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Cell signalling may prevent brain cancer cell growth and migration

Cell signalling may prevent brain cancer cell growth and migration
18th January 2012

Researchers believe that they have developed a way to prevent the growth of cancer cells in the brain and prevent them spreading.

A study at the University of Colorado Cancer Centre has found that cell signalling is the key to controlling the condition.

When researchers turned off cell signalling through the Mer pathway, cancer cells became more sensitive to chemotherapy and were unable to escape to other parts of the brain.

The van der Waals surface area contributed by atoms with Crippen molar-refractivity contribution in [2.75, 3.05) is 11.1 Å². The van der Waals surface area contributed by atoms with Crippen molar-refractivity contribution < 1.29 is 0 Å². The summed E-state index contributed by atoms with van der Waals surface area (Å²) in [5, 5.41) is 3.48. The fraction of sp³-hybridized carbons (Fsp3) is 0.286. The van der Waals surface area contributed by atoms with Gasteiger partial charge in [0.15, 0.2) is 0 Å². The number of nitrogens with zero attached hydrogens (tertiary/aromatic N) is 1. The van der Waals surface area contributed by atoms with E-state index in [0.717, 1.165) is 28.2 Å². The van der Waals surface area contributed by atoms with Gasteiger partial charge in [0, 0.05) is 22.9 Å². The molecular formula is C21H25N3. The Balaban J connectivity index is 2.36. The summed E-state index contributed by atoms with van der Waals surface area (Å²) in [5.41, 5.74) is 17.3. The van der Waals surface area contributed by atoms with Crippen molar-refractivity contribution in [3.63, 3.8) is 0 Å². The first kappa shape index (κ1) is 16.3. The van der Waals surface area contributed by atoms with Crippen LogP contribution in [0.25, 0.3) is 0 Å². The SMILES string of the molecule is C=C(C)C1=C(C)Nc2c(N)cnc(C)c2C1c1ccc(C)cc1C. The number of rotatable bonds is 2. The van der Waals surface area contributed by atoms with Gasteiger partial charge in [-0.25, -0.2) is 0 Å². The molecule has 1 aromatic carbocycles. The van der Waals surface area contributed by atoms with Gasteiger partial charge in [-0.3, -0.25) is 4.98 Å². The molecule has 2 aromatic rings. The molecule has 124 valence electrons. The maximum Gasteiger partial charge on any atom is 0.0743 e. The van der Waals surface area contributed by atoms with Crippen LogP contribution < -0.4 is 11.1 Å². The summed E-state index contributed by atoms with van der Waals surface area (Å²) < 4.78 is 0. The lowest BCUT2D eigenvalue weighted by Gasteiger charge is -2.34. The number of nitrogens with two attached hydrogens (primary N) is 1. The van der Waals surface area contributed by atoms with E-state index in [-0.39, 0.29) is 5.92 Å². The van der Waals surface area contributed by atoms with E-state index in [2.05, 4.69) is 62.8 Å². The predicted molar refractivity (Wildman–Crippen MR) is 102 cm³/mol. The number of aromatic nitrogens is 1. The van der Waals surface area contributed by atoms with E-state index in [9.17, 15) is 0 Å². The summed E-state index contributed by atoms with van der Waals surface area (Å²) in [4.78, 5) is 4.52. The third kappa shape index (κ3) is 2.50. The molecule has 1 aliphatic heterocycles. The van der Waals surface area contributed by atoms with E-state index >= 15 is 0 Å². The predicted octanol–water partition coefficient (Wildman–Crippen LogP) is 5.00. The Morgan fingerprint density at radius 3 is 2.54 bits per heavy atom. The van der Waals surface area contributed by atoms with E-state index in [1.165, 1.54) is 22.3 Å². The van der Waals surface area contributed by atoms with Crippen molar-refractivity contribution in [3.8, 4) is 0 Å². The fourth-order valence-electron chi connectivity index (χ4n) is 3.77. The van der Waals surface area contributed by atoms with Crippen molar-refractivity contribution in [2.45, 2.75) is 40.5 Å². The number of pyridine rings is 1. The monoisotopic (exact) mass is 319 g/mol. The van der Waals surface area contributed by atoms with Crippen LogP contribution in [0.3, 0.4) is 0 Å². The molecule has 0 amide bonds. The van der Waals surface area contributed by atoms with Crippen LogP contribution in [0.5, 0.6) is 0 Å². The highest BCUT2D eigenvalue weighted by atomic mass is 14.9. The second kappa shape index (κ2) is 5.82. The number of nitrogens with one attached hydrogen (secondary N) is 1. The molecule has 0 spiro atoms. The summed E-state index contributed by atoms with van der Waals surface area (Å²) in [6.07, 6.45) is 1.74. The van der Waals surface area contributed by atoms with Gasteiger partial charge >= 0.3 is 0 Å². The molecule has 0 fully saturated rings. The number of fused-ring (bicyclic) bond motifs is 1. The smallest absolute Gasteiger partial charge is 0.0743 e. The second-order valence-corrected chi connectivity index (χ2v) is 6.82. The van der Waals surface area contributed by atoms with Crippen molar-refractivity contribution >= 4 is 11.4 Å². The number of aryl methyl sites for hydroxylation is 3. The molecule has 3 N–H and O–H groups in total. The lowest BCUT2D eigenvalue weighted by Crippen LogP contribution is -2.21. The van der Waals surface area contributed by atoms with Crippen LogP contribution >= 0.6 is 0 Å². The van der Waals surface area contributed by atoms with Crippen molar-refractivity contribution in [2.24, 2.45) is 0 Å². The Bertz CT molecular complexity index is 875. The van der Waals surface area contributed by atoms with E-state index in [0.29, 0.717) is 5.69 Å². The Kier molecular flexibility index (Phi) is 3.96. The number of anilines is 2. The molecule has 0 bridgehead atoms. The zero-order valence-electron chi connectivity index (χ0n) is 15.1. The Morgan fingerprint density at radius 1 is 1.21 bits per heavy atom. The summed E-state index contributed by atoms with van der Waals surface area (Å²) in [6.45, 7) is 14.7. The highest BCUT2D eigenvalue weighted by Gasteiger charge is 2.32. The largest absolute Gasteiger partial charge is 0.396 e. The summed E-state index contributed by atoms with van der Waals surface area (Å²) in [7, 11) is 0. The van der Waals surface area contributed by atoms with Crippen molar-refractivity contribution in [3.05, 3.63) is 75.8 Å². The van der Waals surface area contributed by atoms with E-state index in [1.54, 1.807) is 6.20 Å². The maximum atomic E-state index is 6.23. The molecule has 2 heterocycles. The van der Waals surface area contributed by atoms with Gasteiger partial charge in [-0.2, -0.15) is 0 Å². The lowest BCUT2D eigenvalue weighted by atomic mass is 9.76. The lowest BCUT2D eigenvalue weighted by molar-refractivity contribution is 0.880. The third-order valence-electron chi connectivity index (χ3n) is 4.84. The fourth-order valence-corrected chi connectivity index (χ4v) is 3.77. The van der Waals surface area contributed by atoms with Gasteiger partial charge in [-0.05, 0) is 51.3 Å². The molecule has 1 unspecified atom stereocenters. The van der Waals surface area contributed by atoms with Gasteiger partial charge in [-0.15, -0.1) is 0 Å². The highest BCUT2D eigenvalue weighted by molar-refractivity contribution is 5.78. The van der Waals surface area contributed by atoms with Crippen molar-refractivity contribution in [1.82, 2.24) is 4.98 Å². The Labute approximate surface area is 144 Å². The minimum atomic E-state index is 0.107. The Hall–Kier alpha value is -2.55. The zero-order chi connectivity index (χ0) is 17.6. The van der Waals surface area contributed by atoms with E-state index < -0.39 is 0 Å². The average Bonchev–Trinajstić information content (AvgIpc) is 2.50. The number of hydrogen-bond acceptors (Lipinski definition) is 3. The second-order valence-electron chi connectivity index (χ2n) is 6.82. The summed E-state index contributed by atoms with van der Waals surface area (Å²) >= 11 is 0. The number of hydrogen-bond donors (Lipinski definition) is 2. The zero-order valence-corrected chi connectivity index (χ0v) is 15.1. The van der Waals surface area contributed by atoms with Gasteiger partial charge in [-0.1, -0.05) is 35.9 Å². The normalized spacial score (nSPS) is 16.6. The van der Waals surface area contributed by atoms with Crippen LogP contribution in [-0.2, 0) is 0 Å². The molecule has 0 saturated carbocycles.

Senior author of the study Dr Amy Keating explained: "This represents a new targeted therapy, offering a potential new direction that nobody’s tried before."

Researchers at New York University are also trying to develop a vaccine to protect against brain cancer.

DCVax-Brain vaccine incorporates proteins found in patient's tumours to attack cancer cells with corresponding proteins.

However, the discovery at the University of Colorado could enhance vaccine research that targets the Mer pathway.

The technology is currently being tested in mice, but researchers are hopeful that they will progress to human clinical trials soon.

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